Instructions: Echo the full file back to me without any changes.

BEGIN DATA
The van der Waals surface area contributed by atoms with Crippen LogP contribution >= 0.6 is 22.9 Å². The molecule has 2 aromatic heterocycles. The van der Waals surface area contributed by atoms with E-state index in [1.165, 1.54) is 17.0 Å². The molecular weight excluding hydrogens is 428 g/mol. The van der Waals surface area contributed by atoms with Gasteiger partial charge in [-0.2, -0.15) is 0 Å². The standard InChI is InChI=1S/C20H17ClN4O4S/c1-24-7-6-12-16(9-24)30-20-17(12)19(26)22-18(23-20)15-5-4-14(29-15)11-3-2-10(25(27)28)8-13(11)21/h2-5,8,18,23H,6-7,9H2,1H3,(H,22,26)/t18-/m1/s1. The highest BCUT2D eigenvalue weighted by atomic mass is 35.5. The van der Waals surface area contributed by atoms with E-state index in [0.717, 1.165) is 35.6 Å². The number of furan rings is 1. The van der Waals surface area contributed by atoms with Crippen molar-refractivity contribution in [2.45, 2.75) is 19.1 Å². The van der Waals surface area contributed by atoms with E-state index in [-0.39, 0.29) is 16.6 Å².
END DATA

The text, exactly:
The van der Waals surface area contributed by atoms with Crippen LogP contribution >= 0.6 is 22.9 Å². The molecule has 2 aromatic heterocycles. The van der Waals surface area contributed by atoms with E-state index in [1.165, 1.54) is 17.0 Å². The molecular weight excluding hydrogens is 428 g/mol. The van der Waals surface area contributed by atoms with Gasteiger partial charge in [-0.2, -0.15) is 0 Å². The standard InChI is InChI=1S/C20H17ClN4O4S/c1-24-7-6-12-16(9-24)30-20-17(12)19(26)22-18(23-20)15-5-4-14(29-15)11-3-2-10(25(27)28)8-13(11)21/h2-5,8,18,23H,6-7,9H2,1H3,(H,22,26)/t18-/m1/s1. The highest BCUT2D eigenvalue weighted by atomic mass is 35.5. The van der Waals surface area contributed by atoms with E-state index in [0.717, 1.165) is 35.6 Å². The number of furan rings is 1. The van der Waals surface area contributed by atoms with Crippen molar-refractivity contribution in [2.45, 2.75) is 19.1 Å². The van der Waals surface area contributed by atoms with E-state index in [-0.39, 0.29) is 16.6 Å².